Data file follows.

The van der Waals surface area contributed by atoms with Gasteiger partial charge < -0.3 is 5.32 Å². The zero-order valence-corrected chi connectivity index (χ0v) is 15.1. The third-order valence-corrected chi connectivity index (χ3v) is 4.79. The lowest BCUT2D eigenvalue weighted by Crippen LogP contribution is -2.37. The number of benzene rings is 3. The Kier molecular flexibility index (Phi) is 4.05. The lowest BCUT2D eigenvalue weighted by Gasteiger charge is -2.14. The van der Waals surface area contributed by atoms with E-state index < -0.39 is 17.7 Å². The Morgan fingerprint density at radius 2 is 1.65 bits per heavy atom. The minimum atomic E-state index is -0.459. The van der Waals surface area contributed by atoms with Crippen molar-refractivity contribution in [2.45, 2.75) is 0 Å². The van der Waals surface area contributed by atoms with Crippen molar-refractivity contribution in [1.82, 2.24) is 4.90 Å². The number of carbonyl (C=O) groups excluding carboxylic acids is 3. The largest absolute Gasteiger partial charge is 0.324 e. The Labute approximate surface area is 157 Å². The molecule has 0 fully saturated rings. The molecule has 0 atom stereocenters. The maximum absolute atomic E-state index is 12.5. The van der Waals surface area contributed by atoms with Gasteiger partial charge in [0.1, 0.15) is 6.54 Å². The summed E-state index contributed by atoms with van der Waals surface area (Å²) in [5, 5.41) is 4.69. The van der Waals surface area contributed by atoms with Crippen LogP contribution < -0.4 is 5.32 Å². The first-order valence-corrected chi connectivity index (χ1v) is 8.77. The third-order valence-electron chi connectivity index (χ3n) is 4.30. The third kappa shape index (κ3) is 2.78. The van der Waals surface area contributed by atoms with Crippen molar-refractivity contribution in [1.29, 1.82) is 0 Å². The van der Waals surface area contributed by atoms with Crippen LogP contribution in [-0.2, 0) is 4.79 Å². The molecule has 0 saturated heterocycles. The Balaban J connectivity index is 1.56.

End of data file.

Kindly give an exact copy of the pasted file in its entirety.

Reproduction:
The van der Waals surface area contributed by atoms with Gasteiger partial charge < -0.3 is 5.32 Å². The zero-order valence-corrected chi connectivity index (χ0v) is 15.1. The third-order valence-corrected chi connectivity index (χ3v) is 4.79. The lowest BCUT2D eigenvalue weighted by Crippen LogP contribution is -2.37. The number of benzene rings is 3. The Kier molecular flexibility index (Phi) is 4.05. The lowest BCUT2D eigenvalue weighted by Gasteiger charge is -2.14. The van der Waals surface area contributed by atoms with E-state index < -0.39 is 17.7 Å². The Morgan fingerprint density at radius 2 is 1.65 bits per heavy atom. The minimum atomic E-state index is -0.459. The van der Waals surface area contributed by atoms with Crippen molar-refractivity contribution in [2.45, 2.75) is 0 Å². The van der Waals surface area contributed by atoms with Crippen molar-refractivity contribution in [1.82, 2.24) is 4.90 Å². The number of carbonyl (C=O) groups excluding carboxylic acids is 3. The largest absolute Gasteiger partial charge is 0.324 e. The Labute approximate surface area is 157 Å². The molecule has 0 fully saturated rings. The molecule has 0 atom stereocenters. The maximum absolute atomic E-state index is 12.5. The van der Waals surface area contributed by atoms with Gasteiger partial charge in [0.1, 0.15) is 6.54 Å². The summed E-state index contributed by atoms with van der Waals surface area (Å²) in [5, 5.41) is 4.69. The van der Waals surface area contributed by atoms with Crippen LogP contribution < -0.4 is 5.32 Å². The first-order valence-corrected chi connectivity index (χ1v) is 8.77. The third-order valence-electron chi connectivity index (χ3n) is 4.30. The third kappa shape index (κ3) is 2.78. The van der Waals surface area contributed by atoms with Crippen molar-refractivity contribution in [1.29, 1.82) is 0 Å². The van der Waals surface area contributed by atoms with Crippen LogP contribution in [-0.2, 0) is 4.79 Å². The molecule has 0 saturated heterocycles. The Balaban J connectivity index is 1.56.